This is a lifestyle blog.

I'm Alida. Writer of Books. Lover of food. Late 20s and still shops at Forever21. Wears lipstick to the grocery store. Runs even when not being chased. Like a Real Housewife but poorer. Not real good at anything. Now a lifestyle blogger.

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How To Really Save Money

How To Really Save Money

To save money, you don’t get the Starbucks coffee. Not even the Dunkin Donuts coffee, and certainly not the cold brew from the fancy place. What you do is you pull the 15.00 hot beverage holder out from the back of your pantry. It’s behind all the Tupperware. You get up 10 minutes earlier to brew the coffee with the old half-bag of hazelnut sitting next to the machine. You eat toast instead of getting a croissant. Or you drink the watery coffee in the break room. Or try tea. I know you have tea. And maybe you don’t drink any coffee if there’s no coffee at all. Well, maybe just on Mondays or Wednesdays. You’re allowed some joy.

To save money, you say no. You say no to vacations. You say no to concert tickets, even seats that are far away and cheap. You say no to happy hour. You say no to the movies. You say no, I’m busy. You say no, not this week. You say, “do you want to just take a long walk instead?” You say, “do you want to come over and watch all of one television show?” Or you sit at home and you work on the things you’ve been meaning to work on. Your book. Your podcast. Your painting. Your website. What you do not say no to is your future. You do NOT say no to one day, later, one day you’ll have it, one day you’ll get there, one day you’ll be okay.

And you do say yes to some things. You say yes to finally hiding your credit card or taking it out of your wallet. Maybe you say yes to looking for a weekend job, or a bartending gig, or more on your plate. Maybe you say yes to more hours and less free time. Maybe you say yes to that meeting you’ve been holding off—the one where you ask for a raise. Maybe you ask for a raise. Maybe you start looking for a better job. Maybe you won’t find it, but maybe you will.

To save money, you take the cash out of the ATM that you want to spend for the weekend. You learn to calculate how many drinks that means, or if it means a smoothie and a matinee and a bucket of popcorn. Or maybe it means a face mask and a giant liter of soda. You learn what you really want is a 2.00 bagel instead of a 14.00 brunch. Oh, for god’s sake, enough with the brunch.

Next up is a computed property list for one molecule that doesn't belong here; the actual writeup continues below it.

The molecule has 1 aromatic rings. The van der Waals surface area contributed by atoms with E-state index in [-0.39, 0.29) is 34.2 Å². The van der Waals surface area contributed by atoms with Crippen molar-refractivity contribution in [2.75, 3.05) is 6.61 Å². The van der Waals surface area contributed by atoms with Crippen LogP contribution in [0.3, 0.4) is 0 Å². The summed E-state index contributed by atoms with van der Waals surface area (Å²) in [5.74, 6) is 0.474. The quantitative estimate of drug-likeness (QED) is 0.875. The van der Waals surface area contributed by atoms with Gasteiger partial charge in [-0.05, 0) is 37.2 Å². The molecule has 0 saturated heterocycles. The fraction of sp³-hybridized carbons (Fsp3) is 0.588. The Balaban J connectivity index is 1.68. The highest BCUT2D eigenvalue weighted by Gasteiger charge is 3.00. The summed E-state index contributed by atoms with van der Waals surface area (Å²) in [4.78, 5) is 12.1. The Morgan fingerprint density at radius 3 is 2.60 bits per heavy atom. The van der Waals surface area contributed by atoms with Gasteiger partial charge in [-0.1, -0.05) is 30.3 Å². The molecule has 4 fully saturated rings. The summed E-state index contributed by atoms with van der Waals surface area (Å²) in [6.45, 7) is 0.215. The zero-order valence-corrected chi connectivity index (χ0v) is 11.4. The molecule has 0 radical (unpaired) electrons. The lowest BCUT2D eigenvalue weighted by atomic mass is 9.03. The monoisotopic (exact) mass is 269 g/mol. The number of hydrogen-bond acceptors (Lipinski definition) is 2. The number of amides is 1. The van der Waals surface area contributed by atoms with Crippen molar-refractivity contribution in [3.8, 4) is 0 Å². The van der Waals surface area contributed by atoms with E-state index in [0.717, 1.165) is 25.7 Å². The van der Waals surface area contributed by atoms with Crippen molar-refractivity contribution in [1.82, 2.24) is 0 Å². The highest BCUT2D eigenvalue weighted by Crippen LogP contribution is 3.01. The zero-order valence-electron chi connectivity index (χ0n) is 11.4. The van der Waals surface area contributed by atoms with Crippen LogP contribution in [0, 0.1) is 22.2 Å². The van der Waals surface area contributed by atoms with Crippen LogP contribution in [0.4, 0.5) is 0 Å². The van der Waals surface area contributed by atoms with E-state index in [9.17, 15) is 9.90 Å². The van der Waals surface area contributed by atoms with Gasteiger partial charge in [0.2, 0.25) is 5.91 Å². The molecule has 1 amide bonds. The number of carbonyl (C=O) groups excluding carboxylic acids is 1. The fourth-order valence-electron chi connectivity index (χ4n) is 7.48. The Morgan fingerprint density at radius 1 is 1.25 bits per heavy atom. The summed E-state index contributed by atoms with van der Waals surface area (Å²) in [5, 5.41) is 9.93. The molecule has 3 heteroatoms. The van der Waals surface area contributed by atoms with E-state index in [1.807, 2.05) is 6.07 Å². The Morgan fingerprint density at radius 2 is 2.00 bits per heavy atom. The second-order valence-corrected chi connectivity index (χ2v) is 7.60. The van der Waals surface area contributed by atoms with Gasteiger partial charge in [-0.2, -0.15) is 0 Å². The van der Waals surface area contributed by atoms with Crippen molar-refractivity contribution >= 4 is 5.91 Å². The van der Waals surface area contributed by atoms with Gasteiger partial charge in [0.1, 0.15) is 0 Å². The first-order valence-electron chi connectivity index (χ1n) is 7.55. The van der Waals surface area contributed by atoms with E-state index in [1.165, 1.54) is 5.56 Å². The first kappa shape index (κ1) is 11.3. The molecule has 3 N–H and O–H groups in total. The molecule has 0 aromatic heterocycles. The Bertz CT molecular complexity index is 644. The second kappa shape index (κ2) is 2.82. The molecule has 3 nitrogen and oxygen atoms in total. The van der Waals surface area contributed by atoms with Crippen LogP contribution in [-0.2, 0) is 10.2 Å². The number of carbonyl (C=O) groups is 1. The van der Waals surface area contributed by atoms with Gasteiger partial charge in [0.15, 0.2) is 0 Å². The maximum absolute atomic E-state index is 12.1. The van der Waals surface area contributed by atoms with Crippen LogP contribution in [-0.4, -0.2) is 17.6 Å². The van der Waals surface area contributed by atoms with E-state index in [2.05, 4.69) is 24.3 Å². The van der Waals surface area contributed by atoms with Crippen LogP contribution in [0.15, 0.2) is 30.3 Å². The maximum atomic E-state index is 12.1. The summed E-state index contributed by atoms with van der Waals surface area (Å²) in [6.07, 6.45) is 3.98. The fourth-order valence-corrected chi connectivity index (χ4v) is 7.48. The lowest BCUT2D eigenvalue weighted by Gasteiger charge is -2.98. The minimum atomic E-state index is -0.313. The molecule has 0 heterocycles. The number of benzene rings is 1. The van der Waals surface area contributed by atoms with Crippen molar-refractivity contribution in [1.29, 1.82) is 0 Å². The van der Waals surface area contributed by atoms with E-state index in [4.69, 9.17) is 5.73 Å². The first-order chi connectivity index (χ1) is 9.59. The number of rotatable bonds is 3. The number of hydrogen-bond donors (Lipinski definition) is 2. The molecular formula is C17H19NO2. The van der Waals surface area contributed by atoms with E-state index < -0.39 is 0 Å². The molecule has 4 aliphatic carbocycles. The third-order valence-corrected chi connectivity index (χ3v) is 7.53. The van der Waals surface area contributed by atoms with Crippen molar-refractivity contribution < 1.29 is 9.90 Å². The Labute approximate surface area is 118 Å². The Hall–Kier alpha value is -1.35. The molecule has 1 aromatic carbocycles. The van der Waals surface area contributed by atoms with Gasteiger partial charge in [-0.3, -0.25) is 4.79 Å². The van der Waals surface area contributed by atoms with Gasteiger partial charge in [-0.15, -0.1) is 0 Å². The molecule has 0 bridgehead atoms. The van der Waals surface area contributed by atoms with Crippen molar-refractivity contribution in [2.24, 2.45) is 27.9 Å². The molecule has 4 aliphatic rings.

To save money, you write everything you bought down for a week and see what you’re doing wrong. You budget your groceries and your subway pass and your birthday gifts and your bills. You calculate what you might need—new contact lens solution, new work pants, medications, a haircut—before you need to buy it. You take stock of what you have in your house. You leave a little space for error. You try to build a small emergency fund.

To save money, you cook. You cook all the stuff that’s already in your pantry in freezer. You do not go to the store and buy a hunk of goat cheese and French bread and olives on Tuesday. You look in your pantry and you see the pinto beans and you’ve got one tortilla in the fridge and you eat that, tonight. You note that you have rice and tomato sauce and frozen mixed vegetables and you meal plan around what you have. You meal plan and you say no to take out. You say no to the 15.00 pasta dish. You say yes to the bag of orzo you never finished up. You learn to grocery shop better---to pack lunch and hardboil eggs and bake tofu that lasts all week. You freeze. You buy freezer bags and things in bulk. You eat dinner before you leave the house. You skip the late night pizza. You can, of course, buy the 99-cent bag of Cheetos with the change you have in your purse. You save all the change you have. You collect it in all the places you leave it around the house and you put it in one place.

To save money, you walk. Not late at night, maybe, but you walk the six extra blocks to the grocery store with the cheap produce. You walk to a walkable place instead of taking the subway. You walk instead of talking the gym class. You walk to clear your head.

To save money, you cancel Spotify. You cancel Netflix. You keep the heat on as little as possible. You turn all the lights off. You don’t use all your phone data. You take quick showers. You get your priorities straight and you never sacrifice the things you need most to survive: doctors, therapy, bills, hot water? Yes. Or maybe a ride home to see your mom. Or a night with friends that you need more than anything. A book that will make you happy. You know what I’m talking about. To save, you don't always have to deprive. You just have to prioritize. And yes, sacrifice.

To save money, you work with the things you have. You learn to use thick nail polish by dropping a bit of acetone in it. You learn to sew buttons. You look for that second glove under the couch. You use the extra bottle of shampoo that you don’t like but don’t want to throw out. You put water in the dish soap to make it last longer. You don’t buy a new phone charger or new sneakers because they are almost broken. You don’t buy much—certainly not new lipstick, certainly not cute new clothes, certainly not things you just…want. You learn to want less. To save money, you learn to want less.

You tell people you want to save. You tell people you’re not going because you’re saving money. You don’t let people sway you. You learn what is important. You learn what you desire. You save your money however you can and for whatever reason you need to—whether it is because you don’t have much or because you want to have more. You can save, you can sacrifice, you can still have nice things and treats if you need to, you can do it, you can do it.

Above all, you can do it.

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